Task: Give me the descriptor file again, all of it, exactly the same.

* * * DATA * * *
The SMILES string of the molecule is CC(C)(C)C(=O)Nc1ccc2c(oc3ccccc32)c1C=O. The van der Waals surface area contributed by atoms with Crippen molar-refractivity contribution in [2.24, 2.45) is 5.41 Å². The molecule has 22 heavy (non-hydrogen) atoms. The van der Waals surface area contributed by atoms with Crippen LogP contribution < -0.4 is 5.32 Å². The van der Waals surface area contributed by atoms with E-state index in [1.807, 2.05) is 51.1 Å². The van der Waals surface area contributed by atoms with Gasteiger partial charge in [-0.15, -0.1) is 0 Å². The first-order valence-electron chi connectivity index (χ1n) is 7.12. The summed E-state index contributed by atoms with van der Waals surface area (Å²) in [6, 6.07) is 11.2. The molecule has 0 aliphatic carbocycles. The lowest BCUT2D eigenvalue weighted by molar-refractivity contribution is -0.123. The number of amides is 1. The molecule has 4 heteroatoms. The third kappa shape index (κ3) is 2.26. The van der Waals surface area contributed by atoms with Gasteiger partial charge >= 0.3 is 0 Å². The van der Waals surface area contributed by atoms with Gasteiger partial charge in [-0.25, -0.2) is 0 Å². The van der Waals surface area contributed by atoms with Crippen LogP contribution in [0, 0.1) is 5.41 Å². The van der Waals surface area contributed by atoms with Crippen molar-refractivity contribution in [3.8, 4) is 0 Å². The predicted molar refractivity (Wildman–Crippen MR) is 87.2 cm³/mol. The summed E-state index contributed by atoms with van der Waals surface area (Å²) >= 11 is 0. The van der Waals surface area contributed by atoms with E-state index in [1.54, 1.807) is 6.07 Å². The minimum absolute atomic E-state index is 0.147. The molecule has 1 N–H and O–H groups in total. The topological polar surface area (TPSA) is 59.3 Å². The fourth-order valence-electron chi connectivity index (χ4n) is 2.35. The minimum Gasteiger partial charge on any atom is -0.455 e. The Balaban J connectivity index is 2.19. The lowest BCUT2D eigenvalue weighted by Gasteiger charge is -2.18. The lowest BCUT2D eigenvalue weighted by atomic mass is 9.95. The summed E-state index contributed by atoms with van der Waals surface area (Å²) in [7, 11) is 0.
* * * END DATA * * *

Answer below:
The SMILES string of the molecule is CC(C)(C)C(=O)Nc1ccc2c(oc3ccccc32)c1C=O. The van der Waals surface area contributed by atoms with Crippen molar-refractivity contribution in [2.24, 2.45) is 5.41 Å². The molecule has 22 heavy (non-hydrogen) atoms. The van der Waals surface area contributed by atoms with Crippen LogP contribution < -0.4 is 5.32 Å². The van der Waals surface area contributed by atoms with E-state index in [1.807, 2.05) is 51.1 Å². The van der Waals surface area contributed by atoms with Gasteiger partial charge in [-0.15, -0.1) is 0 Å². The first-order valence-electron chi connectivity index (χ1n) is 7.12. The summed E-state index contributed by atoms with van der Waals surface area (Å²) in [6, 6.07) is 11.2. The molecule has 0 aliphatic carbocycles. The lowest BCUT2D eigenvalue weighted by molar-refractivity contribution is -0.123. The number of amides is 1. The molecule has 4 heteroatoms. The third kappa shape index (κ3) is 2.26. The van der Waals surface area contributed by atoms with Gasteiger partial charge >= 0.3 is 0 Å². The van der Waals surface area contributed by atoms with Gasteiger partial charge in [-0.25, -0.2) is 0 Å². The van der Waals surface area contributed by atoms with Crippen LogP contribution in [0, 0.1) is 5.41 Å². The van der Waals surface area contributed by atoms with Crippen molar-refractivity contribution in [3.8, 4) is 0 Å². The predicted molar refractivity (Wildman–Crippen MR) is 87.2 cm³/mol. The summed E-state index contributed by atoms with van der Waals surface area (Å²) >= 11 is 0. The van der Waals surface area contributed by atoms with E-state index in [1.54, 1.807) is 6.07 Å². The minimum absolute atomic E-state index is 0.147. The molecule has 1 N–H and O–H groups in total. The topological polar surface area (TPSA) is 59.3 Å². The fourth-order valence-electron chi connectivity index (χ4n) is 2.35. The minimum Gasteiger partial charge on any atom is -0.455 e. The Balaban J connectivity index is 2.19. The lowest BCUT2D eigenvalue weighted by Gasteiger charge is -2.18. The lowest BCUT2D eigenvalue weighted by atomic mass is 9.95. The summed E-state index contributed by atoms with van der Waals surface area (Å²) in [7, 11) is 0.